5  Camaro Research Group Discussion / General Discussion / Re: My New '68 Camaro Z/28 Butternut Yellow on: August 29, 2014, 03:54:43 PM
Hi Danny,

I agree with Maroman and Kelley....  Your key doesn't look good.    Clean up the slots, buy a new key, and ensure it fits tightly in the crank slot and the balancer slot, then install it correctly.   You have to make sure the key is firmly down in the center of the crankshaft, with it's outer tip *slightly down* from level, to ensure it slides into the balancer slot..  when you are installing the balancer, make sure it's slot slides over the key at the front.  Once it engages correctly, it's generally not a problem.   Yours seems to have been mangled by improper assembly in the past... but hopefully your crank keyway and balancer keyways are good..   WHen you are cleaning up the slots (for burrs, et), check the crankshaft snout for burrs as well and remove any extending burrs, but you don't want to reduce the circumference of the crankshaft when you do that.

The slightly bulging rubber between the inner and outer balancer rings is not unusual, and is not necessarily a problem; your outer wheels is still aligned so it hasn't moved on the balancer as yet.  If the rubber is 'cracking and peeling/falling out', then I'd be more concerned, but yours doesn't look bad to me.   The 'hammer marks' on the center of the balancer is also not unusual, as that happens often, but you can avoid that by using a plate (metal, or even a hardwood?) across the front of the balancer -center only - make sure as you are tapping it on, that you don't put any force on the outer wheel.   When the balancer bottoms out against the crankshaft, you will hear it clearly, and should stop, and install your crankshaft bolt/washer.  Torque to spec.   your *might* be able to pull the balancer on using that bolt, but generally tap them into place (using a spacer to spread the load as I stated up there), and then install the bolt.

If you have the overhaul manual, it should have instructions for that checking and reassembly also.
6  Camaro Research Group Discussion / General Discussion / Re: 20th Anniversary of the NCM opening on: August 29, 2014, 12:00:39 AM
I've been coming to Bowling Green for shows and visits to the plant since 1988 or so, and I've been a lifetime member of the NCM since 1997 and have been been thru the museum hundreds of times; I've even used their garage and shop to replace parts on my and friends' cars.. Smiley    But after that number of visits, it gets a bit old.. Smiley   For me this trip, it was seeing the hole for the first time along with the crushed cars, and of course the paved Motorsports park...

For someone who has never been there, it is a great trip and and would be great couple of days spent seeing the NCM and Corvette production for the first time.   
7  Camaro Research Group Discussion / General Discussion / 20th Anniversary of the NCM opening on: August 28, 2014, 01:10:50 PM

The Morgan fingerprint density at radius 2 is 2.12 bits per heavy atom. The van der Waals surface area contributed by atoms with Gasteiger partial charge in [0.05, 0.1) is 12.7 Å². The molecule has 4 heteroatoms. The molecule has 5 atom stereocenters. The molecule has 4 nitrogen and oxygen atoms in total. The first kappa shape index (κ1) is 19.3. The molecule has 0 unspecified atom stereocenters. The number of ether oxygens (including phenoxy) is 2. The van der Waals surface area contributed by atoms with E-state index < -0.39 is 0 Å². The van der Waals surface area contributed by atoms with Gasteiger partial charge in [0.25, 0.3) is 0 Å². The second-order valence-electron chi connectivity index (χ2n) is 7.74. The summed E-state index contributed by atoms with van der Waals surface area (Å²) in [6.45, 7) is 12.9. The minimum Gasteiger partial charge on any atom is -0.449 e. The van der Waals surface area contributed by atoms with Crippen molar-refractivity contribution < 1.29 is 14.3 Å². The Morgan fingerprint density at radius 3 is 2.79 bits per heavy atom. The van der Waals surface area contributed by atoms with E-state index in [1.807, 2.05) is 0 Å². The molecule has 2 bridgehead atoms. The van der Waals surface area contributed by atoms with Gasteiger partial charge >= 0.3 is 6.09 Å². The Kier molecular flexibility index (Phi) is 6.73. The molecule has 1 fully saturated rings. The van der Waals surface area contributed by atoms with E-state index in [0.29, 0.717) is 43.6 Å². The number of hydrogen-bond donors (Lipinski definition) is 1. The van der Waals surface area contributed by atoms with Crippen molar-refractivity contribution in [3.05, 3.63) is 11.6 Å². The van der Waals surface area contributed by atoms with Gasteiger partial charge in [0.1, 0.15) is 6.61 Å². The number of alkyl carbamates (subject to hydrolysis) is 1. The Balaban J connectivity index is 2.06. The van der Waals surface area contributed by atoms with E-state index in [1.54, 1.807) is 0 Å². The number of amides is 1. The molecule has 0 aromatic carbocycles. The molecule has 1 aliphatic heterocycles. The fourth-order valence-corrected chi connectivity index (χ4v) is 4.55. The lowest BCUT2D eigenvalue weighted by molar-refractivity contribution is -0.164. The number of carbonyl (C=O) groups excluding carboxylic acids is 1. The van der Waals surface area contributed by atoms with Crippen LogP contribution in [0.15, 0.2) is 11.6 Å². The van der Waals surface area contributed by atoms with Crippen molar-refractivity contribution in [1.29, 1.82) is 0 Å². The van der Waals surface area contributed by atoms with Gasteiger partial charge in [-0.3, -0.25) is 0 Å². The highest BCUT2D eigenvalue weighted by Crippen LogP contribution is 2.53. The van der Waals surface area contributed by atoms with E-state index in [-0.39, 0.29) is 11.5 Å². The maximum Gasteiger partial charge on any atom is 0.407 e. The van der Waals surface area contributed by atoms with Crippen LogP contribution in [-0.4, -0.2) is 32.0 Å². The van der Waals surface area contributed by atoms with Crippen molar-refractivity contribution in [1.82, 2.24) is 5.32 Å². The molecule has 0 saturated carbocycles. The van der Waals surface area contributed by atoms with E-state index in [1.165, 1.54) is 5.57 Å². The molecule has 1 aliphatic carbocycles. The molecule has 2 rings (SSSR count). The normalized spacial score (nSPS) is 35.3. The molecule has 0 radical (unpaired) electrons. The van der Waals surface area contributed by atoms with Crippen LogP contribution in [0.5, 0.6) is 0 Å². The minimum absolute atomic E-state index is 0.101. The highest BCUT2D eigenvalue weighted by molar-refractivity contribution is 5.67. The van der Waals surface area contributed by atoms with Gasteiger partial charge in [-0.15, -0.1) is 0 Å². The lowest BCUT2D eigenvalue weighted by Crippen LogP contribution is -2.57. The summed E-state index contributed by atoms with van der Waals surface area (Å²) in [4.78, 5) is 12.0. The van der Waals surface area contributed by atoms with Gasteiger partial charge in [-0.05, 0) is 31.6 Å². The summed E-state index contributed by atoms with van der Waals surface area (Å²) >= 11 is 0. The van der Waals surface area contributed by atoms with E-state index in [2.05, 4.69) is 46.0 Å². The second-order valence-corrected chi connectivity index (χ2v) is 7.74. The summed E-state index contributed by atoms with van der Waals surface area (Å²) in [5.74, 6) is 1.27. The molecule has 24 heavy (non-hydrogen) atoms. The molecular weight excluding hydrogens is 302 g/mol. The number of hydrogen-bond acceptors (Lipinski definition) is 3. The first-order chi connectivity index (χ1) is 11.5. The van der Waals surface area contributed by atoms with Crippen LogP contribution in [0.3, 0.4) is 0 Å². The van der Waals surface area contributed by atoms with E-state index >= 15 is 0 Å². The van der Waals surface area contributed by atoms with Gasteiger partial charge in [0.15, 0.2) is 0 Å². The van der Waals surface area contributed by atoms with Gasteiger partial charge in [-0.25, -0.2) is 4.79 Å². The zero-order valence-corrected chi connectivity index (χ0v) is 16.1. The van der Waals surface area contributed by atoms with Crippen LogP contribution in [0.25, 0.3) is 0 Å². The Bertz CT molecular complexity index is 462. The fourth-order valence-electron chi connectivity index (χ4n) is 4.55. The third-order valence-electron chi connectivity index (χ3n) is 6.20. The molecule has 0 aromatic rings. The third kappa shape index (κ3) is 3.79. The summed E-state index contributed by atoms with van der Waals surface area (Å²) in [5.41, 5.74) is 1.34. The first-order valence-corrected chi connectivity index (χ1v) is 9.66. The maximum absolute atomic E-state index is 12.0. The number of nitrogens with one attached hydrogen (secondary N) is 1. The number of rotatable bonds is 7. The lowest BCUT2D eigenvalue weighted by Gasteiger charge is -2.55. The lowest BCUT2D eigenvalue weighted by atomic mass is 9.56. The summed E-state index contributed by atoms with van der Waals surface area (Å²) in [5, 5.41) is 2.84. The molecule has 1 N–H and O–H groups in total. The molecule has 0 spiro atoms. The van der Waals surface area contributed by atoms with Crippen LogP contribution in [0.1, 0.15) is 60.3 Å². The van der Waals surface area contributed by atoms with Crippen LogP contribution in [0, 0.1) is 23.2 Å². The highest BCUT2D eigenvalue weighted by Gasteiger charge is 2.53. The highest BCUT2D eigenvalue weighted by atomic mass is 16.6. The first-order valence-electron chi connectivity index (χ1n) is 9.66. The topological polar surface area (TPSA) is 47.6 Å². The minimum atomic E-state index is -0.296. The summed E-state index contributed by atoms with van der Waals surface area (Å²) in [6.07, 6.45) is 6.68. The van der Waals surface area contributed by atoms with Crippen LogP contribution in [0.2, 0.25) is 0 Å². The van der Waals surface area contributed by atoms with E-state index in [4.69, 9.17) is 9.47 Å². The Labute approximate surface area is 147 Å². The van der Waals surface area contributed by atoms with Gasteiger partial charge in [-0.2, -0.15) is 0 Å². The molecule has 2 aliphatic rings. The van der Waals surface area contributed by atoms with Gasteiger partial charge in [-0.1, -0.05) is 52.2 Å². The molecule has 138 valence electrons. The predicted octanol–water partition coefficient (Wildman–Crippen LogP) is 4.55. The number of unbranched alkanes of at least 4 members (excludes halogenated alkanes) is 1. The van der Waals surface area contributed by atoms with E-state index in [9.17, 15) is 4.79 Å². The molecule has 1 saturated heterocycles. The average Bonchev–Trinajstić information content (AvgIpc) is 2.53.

I did see some Camaros yesterday.. (to make this Camaro related)..  while caravan'ing to the NCM for the 20th anniversary of the grand opening.  I joined up with some 300 additional Corvettes and their drivers and co drivers... when they stopped in Athens, AL for a lunch break..  then we made the 175 mile or so trip up I-65 to Bowling Green.   Reminding me why caravanning with such a large group of cars is such a PITA..  Smiley    I wouldn't have done it this time, but I'd been in all the others (driving my '69), but this time I drove my '90 ZR1 (#246) which I *thought* had a working air conditioner..  but wouldn't I know. it quit during that trip, so I made most of the drive (up and back) with the windows down, sweating in the 90 Plus Fahrenheit heat.    The gathering in BG was one of the largest I can remember seeing there on my many trips..   but almost all the Corvettes seemed to have been produced since 2000 or so..  almost no older Corvettes.    THe oldest one in our caravan (Gulf States) was a '70 model from my area.   The Gulf States caravan began in the Houston Texas area last Saturday, picking up more cars as it came thru New Orelans, southern Mississippi, Alabama, etc..  They had opportunity to make some 'quick laps' around Talledega while in the Birmingham area.. which I wouldn't have minded, had I wanted to drive 150 miles south first.. Smiley

Anyway, I'd paid for the trip, I got to pick up my T shirts..  see the HOLE with my own eyes.. and the damaged Corvettes..  still caked in red clay dirt.. UGH..   They actually looked WORSE than they did in the videos..  I think only the Blue Devil and the '62 are repairable.. The others are crushed to 'nothing left'...  it was more depressing than hearing/seeing it when it happened... Sad

I also bought myself a 'numbered, authenticated brick' from the Flint Corvette production plant..  it has a plaque on it... but I will mount it on a mahogany base, and mount a small model of a 1953 Corvette to it's top for display purposes.   (I can always tell people that the brick was from the plant, true.. and that the mahogany base was cut from one of their conference tables.. Smiley .. anyway, after seeing the hole, viewing/photographing the cars, and doing a walk thru the Museum, making my purchases, completing my registration, and getting stuck in a LONG SLOW line of traffic after making a run over to view the new race track..  I decided to head home..  the LT5 needed some AIR blowing thru it's radiator..  and I was anxious to get home and get my butt out of that sport seat!  Smiley

if any of you are near Bowling Green, seeing the plant and museum is well worth a day or two... 

Gary